This came about because of the country’s strategic position on the Red Sea. The Soviet Union, likewise alert to geopolitics, equipped the military forces of Somalia, which also lies on the Red Sea and abuts Ethiopia on the southeast. For years the two countries quarreled over their border, adding to tensions inside both nations.
The combination of circumstances that led to Haile Selassie’s downfall tended to obscure his accomplishments in leading a largely illiterate, rural and feudal country with 2,000 languages and dialects into the 19th, if not the 20th, century. And it also shadowed his contributions to African unity. An African who met the Emperor at the United Nations Security Council session in Addis Ababa in 1972 summed up a widespread feeling when he said:
“Haile Selassie is one of the world’s great men. He did a lot for his country and early became a respected voice for Africa and for the third world.”
If the pace of change was snailish under the Emperor, it was deliberately so. “We must make progress slowly so as to preserve the progress we have already made,” he said frequently of his reign, in which slavery was legally abolished and limited democratic structures instituted.
But he was also regarded as one who ruled too strictly by prerogative for the benefit of his family and friends. And at his ouster he was popularly accused as an exploiter who had secretly sent billions of dollars to private bank accounts abroad.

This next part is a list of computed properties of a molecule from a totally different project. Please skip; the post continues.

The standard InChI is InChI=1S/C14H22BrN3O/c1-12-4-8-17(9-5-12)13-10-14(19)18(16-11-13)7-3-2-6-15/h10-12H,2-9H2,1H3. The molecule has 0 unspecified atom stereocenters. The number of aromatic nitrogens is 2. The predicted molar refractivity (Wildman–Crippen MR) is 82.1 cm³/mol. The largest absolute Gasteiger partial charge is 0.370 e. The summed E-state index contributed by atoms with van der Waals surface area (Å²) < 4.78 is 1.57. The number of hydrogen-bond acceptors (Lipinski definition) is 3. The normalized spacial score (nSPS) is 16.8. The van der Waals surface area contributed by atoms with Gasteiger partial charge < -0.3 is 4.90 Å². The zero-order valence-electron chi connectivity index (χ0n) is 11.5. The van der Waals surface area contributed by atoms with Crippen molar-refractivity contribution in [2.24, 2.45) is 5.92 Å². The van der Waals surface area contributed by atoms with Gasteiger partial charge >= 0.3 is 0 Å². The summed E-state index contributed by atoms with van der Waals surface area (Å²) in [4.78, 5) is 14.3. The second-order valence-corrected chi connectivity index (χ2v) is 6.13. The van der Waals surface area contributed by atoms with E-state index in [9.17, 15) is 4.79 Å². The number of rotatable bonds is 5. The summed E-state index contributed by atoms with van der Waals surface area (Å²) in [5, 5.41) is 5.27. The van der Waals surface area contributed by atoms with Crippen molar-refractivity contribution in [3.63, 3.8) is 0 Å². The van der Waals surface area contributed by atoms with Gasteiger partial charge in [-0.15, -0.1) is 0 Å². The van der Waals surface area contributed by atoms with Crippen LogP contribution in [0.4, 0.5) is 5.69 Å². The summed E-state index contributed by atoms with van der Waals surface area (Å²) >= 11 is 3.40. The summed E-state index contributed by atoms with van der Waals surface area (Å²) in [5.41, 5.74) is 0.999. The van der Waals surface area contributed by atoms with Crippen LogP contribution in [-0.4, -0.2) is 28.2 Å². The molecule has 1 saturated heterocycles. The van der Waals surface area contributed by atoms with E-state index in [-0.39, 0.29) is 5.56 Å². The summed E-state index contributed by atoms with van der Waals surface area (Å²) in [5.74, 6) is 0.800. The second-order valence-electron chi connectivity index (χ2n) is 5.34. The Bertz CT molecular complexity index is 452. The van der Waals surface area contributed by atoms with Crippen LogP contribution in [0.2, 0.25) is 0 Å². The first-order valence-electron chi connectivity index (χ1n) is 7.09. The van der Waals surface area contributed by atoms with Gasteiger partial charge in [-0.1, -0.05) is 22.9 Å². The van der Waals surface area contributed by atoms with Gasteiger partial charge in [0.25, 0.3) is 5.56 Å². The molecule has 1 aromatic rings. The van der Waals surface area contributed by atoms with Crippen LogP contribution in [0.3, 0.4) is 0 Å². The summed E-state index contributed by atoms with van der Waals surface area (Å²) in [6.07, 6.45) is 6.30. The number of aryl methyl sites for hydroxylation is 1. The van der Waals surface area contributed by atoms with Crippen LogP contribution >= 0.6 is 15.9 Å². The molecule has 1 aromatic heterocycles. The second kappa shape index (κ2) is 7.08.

The drama of his departure from power and the intrigues that preceded it were kin to the events of his long life.
Coming to power in a palace coup and, later, discomfiting his enemies in battle, Haile Selassie was driven into exile by the troops of Fascist Italy after the civilized world had spurned his eloquent and poignant appeals for help.
Restored to his capital in World War II, he obtained for Ethiopia a coastline on the Red Sea, skillfully courted foreign economic aid, strove to improve education, squashed an attempted coup and, despite the anachronisms of his person and the archaicisms of his country, emerged as an elder statesman of African anticolonialism.
The prestige and power of Haile Selassie, waxing over more than a half century, made of him a personage larger than life. With a splendid sense of theater, he lived up to, and even surpassed, the role in which he was cast.
Once the Emperor was distributing gifts to men who served the Ethiopian cause in World War II. After he had finished, one man approached him and complained that he had been overlooked.
“You lie,” Haile Selassie replied, calling the petitioner by name and citing the exact place, day and hour that he had been rewarded for obtaining a string of mules for the army.
The man flushed and trembled, for he had never suspected that the Emperor would remember, since scores of others had been honored at the same time. He started to inch away, but the Emperor summoned him back and tossed him a bundle of banknotes anyway.
Such magnificent and munificent gestures tended to obscure the fact that the Emperor looked emaciated, and was only 5 feet 4 inches tall. But he managed to convey an imposing presence and an air of cold command whether he was seated at his desk in military uniform with a blazing array of decorations across his chest; or whether he was standing, caped, on the rostrum of the League of Nations; or whether, seated bolt upright in his green or maroon Rolls-Royce, he was motoring through the dusty streets of Addis Ababa as his subjects lay prostrate while he passed.